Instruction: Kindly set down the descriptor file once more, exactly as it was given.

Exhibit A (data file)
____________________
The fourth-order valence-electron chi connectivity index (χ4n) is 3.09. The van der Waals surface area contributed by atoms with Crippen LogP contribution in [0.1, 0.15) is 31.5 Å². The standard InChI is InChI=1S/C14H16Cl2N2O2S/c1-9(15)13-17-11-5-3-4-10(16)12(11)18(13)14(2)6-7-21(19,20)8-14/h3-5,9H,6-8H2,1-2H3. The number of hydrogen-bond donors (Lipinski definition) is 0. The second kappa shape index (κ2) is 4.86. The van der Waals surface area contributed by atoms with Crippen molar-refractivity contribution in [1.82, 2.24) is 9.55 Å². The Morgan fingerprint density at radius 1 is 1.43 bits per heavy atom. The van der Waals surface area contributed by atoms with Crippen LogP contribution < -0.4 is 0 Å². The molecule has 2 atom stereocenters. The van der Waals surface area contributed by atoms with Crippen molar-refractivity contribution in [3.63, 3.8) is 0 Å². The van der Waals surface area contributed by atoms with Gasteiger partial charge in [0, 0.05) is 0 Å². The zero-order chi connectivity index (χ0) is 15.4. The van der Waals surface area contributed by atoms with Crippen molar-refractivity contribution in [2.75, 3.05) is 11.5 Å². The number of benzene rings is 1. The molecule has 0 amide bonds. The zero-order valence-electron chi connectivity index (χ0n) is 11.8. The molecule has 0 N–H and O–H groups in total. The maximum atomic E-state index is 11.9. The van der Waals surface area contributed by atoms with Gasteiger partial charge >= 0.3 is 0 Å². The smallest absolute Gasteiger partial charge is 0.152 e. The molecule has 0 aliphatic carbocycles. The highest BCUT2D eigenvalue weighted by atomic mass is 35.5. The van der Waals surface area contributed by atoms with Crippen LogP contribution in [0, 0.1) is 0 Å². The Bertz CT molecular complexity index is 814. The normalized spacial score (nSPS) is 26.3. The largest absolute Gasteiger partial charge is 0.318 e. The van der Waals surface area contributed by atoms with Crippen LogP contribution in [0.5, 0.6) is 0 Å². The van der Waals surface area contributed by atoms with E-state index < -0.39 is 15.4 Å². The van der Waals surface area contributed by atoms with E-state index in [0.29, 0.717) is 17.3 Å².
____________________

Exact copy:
The fourth-order valence-electron chi connectivity index (χ4n) is 3.09. The van der Waals surface area contributed by atoms with Crippen LogP contribution in [0.1, 0.15) is 31.5 Å². The standard InChI is InChI=1S/C14H16Cl2N2O2S/c1-9(15)13-17-11-5-3-4-10(16)12(11)18(13)14(2)6-7-21(19,20)8-14/h3-5,9H,6-8H2,1-2H3. The number of hydrogen-bond donors (Lipinski definition) is 0. The second kappa shape index (κ2) is 4.86. The van der Waals surface area contributed by atoms with Crippen molar-refractivity contribution in [1.82, 2.24) is 9.55 Å². The Morgan fingerprint density at radius 1 is 1.43 bits per heavy atom. The van der Waals surface area contributed by atoms with Crippen LogP contribution < -0.4 is 0 Å². The molecule has 2 atom stereocenters. The van der Waals surface area contributed by atoms with Crippen molar-refractivity contribution in [3.63, 3.8) is 0 Å². The van der Waals surface area contributed by atoms with Gasteiger partial charge in [0, 0.05) is 0 Å². The zero-order chi connectivity index (χ0) is 15.4. The van der Waals surface area contributed by atoms with Crippen molar-refractivity contribution in [2.75, 3.05) is 11.5 Å². The number of benzene rings is 1. The molecule has 0 amide bonds. The zero-order valence-electron chi connectivity index (χ0n) is 11.8. The molecule has 0 N–H and O–H groups in total. The maximum atomic E-state index is 11.9. The van der Waals surface area contributed by atoms with Gasteiger partial charge >= 0.3 is 0 Å². The smallest absolute Gasteiger partial charge is 0.152 e. The molecule has 0 aliphatic carbocycles. The highest BCUT2D eigenvalue weighted by atomic mass is 35.5. The van der Waals surface area contributed by atoms with Crippen LogP contribution in [0, 0.1) is 0 Å². The Bertz CT molecular complexity index is 814. The normalized spacial score (nSPS) is 26.3. The largest absolute Gasteiger partial charge is 0.318 e. The van der Waals surface area contributed by atoms with Crippen LogP contribution in [0.5, 0.6) is 0 Å². The van der Waals surface area contributed by atoms with E-state index < -0.39 is 15.4 Å². The van der Waals surface area contributed by atoms with E-state index in [0.29, 0.717) is 17.3 Å².